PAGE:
Some scholars have protested that arbitrators are subject to less exacting regulation than barbers and taxidermists. The real problem with international arbitrators, however, is not that they are subject to less regulation, but that no one agrees about how they should be regulated. The primary reason for judicial and scholarly disagreement is that, instead of a coherent theory, analysis of arbitrator conduct erroneously relies on a misleading judicial referent and a methodologic failure to separate conduct standards (meaning those norms or rules that guide arbitrators' professional conduct) from enforcement standards (meaning those narrow grounds under which an arbitral award can be refused enforcement). These problems have become aggravated in recent years as social and economic pressures in the international arbitration system have highlighted the need for clearer standards of conduct.
To develop new standards, I argue for application of what I have elsewhere dubbed a functional approach to ethics. This theoretical approach is grounded in the relationship between morality and role, and posits that professional ethical norms are designed to correspond with the functional inter-relational roles assigned to actors within a particular adjudicatory system. I develop this theory through an archetypal model that is based on Fuller's theory of adjudication. From there, I trace how shifts in adjudicators' roles reshape and recalibrate their ethical obligations in various contexts, including the various permutations in U.S. civil litigation and ultimately arbitrators in the international context. While I do not undertake to prescribe specific rules, I apply the functional approach to two particularly important aspects of arbitrator impartiality obligations - the impartiality obligations of the party-appointed arbitrator and the duty to disclose potential conflicts during the selection process. Through this analysis, I help reconfigure the underlying debate by clarifying its terms and identifying the source from which the specific ethical rules should be crafted.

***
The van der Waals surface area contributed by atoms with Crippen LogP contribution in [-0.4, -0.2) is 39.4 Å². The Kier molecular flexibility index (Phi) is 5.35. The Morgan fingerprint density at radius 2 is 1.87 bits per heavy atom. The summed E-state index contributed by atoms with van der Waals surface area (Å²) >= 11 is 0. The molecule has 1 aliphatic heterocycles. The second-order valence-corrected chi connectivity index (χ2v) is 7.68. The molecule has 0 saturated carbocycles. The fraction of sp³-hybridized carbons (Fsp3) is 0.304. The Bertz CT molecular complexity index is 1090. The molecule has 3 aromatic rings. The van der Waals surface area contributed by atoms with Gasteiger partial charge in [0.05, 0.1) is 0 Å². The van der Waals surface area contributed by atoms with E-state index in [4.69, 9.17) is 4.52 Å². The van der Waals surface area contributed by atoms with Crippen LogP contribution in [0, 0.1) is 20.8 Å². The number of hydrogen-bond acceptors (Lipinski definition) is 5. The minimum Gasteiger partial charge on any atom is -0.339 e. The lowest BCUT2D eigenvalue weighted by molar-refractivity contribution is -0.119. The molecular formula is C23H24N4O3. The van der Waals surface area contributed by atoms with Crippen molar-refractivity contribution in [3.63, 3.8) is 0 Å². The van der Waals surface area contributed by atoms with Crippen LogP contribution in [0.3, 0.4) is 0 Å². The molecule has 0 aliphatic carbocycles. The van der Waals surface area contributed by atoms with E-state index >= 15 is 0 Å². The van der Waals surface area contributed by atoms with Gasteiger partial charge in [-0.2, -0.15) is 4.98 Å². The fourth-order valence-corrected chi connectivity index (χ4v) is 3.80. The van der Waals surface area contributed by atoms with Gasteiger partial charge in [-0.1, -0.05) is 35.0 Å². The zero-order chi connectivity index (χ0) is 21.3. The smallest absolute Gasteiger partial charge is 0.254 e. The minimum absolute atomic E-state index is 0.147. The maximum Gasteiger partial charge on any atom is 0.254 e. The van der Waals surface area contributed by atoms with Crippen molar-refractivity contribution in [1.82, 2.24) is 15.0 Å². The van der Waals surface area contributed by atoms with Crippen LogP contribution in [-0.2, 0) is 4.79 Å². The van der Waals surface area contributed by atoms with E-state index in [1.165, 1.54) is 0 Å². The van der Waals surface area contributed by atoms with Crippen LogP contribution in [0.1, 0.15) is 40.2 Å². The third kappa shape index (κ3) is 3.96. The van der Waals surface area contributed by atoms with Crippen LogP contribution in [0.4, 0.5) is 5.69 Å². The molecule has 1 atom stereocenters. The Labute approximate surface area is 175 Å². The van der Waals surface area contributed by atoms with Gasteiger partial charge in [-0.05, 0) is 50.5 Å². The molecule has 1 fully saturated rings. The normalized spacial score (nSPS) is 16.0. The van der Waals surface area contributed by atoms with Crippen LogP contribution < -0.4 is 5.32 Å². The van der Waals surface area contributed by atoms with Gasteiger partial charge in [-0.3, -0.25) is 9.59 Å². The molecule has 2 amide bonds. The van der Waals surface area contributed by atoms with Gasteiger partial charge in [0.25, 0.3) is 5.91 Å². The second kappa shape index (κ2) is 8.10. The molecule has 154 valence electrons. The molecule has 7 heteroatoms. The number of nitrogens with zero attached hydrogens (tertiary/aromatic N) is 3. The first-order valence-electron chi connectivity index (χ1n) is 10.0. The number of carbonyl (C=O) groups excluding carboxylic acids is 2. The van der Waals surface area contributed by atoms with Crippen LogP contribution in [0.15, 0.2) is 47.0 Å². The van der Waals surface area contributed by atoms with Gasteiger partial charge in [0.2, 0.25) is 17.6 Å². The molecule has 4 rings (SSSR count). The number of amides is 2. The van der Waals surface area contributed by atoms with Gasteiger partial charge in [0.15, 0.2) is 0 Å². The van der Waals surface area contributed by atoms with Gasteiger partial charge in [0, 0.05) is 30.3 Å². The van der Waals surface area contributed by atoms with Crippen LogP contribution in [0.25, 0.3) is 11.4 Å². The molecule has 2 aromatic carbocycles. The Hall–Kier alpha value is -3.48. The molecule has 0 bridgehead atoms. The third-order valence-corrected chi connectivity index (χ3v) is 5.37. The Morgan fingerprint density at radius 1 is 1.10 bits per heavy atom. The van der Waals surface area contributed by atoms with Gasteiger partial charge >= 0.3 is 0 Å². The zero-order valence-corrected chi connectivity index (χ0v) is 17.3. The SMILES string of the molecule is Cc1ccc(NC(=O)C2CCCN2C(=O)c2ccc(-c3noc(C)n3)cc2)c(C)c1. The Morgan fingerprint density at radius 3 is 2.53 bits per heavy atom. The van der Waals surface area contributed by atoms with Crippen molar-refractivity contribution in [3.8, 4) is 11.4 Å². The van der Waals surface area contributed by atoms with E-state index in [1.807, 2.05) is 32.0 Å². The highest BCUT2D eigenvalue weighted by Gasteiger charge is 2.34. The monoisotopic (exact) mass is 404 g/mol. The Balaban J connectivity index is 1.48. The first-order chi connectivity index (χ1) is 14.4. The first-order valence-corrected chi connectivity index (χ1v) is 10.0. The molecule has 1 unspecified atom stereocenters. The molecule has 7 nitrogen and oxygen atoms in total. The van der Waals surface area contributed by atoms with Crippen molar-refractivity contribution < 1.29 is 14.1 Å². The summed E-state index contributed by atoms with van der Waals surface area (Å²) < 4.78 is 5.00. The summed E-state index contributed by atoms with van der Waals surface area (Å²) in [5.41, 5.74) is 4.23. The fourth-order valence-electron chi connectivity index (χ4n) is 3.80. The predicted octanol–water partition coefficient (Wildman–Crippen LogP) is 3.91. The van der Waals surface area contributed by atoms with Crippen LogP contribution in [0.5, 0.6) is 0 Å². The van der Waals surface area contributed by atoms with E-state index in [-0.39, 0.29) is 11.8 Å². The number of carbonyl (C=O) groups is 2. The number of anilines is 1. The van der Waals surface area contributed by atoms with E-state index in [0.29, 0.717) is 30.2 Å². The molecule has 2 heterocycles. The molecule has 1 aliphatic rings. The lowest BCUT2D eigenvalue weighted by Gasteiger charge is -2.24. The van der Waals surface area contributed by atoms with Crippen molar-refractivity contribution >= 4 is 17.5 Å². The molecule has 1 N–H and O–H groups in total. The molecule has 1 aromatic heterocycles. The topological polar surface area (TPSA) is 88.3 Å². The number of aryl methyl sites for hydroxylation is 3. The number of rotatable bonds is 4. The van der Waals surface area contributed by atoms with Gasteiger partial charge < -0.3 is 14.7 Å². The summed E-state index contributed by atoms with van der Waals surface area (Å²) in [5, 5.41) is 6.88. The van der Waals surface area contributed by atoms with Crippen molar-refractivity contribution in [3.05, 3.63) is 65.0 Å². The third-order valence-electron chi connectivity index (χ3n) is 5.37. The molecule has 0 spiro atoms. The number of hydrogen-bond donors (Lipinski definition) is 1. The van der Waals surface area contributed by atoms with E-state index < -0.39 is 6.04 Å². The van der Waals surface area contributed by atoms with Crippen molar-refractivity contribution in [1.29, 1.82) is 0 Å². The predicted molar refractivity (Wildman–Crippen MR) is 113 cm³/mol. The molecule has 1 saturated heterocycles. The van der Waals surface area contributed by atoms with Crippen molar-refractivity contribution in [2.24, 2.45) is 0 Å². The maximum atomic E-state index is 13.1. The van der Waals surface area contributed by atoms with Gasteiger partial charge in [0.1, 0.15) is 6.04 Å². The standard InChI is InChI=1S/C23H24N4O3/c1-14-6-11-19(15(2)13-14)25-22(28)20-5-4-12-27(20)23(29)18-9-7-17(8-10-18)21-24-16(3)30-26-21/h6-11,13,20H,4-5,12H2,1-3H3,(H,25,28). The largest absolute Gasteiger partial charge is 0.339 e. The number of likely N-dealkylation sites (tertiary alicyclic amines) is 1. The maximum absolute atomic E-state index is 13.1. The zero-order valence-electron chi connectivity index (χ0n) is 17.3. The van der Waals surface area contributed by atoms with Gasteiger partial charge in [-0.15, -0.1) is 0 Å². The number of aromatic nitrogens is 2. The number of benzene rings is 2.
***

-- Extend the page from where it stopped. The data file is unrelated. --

Available at: http://works.bepress.com/catherine-rogers/10/